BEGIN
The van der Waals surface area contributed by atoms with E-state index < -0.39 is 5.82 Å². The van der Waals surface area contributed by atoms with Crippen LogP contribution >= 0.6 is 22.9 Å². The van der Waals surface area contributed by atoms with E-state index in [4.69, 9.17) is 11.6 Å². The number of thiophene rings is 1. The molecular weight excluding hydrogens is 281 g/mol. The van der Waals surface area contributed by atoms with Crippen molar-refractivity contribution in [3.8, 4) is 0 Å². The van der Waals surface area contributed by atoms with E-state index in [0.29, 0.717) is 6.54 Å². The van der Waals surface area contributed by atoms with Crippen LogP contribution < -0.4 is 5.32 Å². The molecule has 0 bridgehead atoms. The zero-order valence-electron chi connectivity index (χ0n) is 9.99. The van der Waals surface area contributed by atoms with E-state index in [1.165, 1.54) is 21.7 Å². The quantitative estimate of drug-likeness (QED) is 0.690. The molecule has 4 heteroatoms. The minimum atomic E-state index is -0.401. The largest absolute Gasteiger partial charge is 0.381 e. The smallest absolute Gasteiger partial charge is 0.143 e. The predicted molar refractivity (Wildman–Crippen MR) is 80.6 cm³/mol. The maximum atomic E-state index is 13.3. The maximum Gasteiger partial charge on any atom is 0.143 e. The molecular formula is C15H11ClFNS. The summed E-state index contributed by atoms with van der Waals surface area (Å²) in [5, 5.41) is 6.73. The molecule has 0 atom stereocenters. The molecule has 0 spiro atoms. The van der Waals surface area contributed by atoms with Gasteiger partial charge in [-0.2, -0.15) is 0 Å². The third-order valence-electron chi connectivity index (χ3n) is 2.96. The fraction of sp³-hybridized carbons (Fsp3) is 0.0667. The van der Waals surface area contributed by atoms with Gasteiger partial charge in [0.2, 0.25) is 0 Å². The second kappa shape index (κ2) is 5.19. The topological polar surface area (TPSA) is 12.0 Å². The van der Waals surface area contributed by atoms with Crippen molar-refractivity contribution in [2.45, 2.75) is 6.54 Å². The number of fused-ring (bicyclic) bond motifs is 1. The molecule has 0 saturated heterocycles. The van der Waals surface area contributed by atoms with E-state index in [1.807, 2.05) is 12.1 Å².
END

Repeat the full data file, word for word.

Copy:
The van der Waals surface area contributed by atoms with E-state index < -0.39 is 5.82 Å². The van der Waals surface area contributed by atoms with Crippen LogP contribution >= 0.6 is 22.9 Å². The van der Waals surface area contributed by atoms with E-state index in [4.69, 9.17) is 11.6 Å². The number of thiophene rings is 1. The molecular weight excluding hydrogens is 281 g/mol. The van der Waals surface area contributed by atoms with Crippen molar-refractivity contribution in [3.8, 4) is 0 Å². The van der Waals surface area contributed by atoms with E-state index in [0.29, 0.717) is 6.54 Å². The van der Waals surface area contributed by atoms with Crippen LogP contribution < -0.4 is 5.32 Å². The molecule has 0 bridgehead atoms. The zero-order valence-electron chi connectivity index (χ0n) is 9.99. The van der Waals surface area contributed by atoms with E-state index in [1.165, 1.54) is 21.7 Å². The quantitative estimate of drug-likeness (QED) is 0.690. The molecule has 4 heteroatoms. The minimum atomic E-state index is -0.401. The largest absolute Gasteiger partial charge is 0.381 e. The smallest absolute Gasteiger partial charge is 0.143 e. The predicted molar refractivity (Wildman–Crippen MR) is 80.6 cm³/mol. The maximum atomic E-state index is 13.3. The maximum Gasteiger partial charge on any atom is 0.143 e. The molecular formula is C15H11ClFNS. The summed E-state index contributed by atoms with van der Waals surface area (Å²) in [5, 5.41) is 6.73. The molecule has 0 atom stereocenters. The molecule has 0 spiro atoms. The van der Waals surface area contributed by atoms with Gasteiger partial charge in [-0.2, -0.15) is 0 Å². The third-order valence-electron chi connectivity index (χ3n) is 2.96. The fraction of sp³-hybridized carbons (Fsp3) is 0.0667. The van der Waals surface area contributed by atoms with Gasteiger partial charge in [0.2, 0.25) is 0 Å². The second kappa shape index (κ2) is 5.19. The topological polar surface area (TPSA) is 12.0 Å². The van der Waals surface area contributed by atoms with Crippen molar-refractivity contribution in [2.45, 2.75) is 6.54 Å². The number of fused-ring (bicyclic) bond motifs is 1. The molecule has 0 saturated heterocycles. The van der Waals surface area contributed by atoms with E-state index in [1.807, 2.05) is 12.1 Å².